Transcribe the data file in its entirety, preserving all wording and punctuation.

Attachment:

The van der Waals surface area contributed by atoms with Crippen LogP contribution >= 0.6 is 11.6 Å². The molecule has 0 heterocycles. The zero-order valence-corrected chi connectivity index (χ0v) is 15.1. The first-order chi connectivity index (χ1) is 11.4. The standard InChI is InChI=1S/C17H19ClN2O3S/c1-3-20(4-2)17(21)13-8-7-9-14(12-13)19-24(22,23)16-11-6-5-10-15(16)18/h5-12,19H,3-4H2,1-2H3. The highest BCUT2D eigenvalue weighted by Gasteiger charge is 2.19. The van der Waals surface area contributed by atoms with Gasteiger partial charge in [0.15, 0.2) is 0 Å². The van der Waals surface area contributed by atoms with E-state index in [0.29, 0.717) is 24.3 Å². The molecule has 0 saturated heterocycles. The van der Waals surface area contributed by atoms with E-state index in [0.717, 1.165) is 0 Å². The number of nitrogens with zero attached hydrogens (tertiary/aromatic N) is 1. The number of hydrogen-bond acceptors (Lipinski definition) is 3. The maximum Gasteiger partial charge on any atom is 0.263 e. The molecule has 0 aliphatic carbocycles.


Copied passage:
The van der Waals surface area contributed by atoms with Crippen LogP contribution >= 0.6 is 11.6 Å². The molecule has 0 heterocycles. The zero-order valence-corrected chi connectivity index (χ0v) is 15.1. The first-order chi connectivity index (χ1) is 11.4. The standard InChI is InChI=1S/C17H19ClN2O3S/c1-3-20(4-2)17(21)13-8-7-9-14(12-13)19-24(22,23)16-11-6-5-10-15(16)18/h5-12,19H,3-4H2,1-2H3. The highest BCUT2D eigenvalue weighted by Gasteiger charge is 2.19. The van der Waals surface area contributed by atoms with Gasteiger partial charge in [0.15, 0.2) is 0 Å². The van der Waals surface area contributed by atoms with E-state index in [0.29, 0.717) is 24.3 Å². The molecule has 0 saturated heterocycles. The van der Waals surface area contributed by atoms with E-state index in [0.717, 1.165) is 0 Å². The number of nitrogens with zero attached hydrogens (tertiary/aromatic N) is 1. The number of hydrogen-bond acceptors (Lipinski definition) is 3. The maximum Gasteiger partial charge on any atom is 0.263 e. The molecule has 0 aliphatic carbocycles.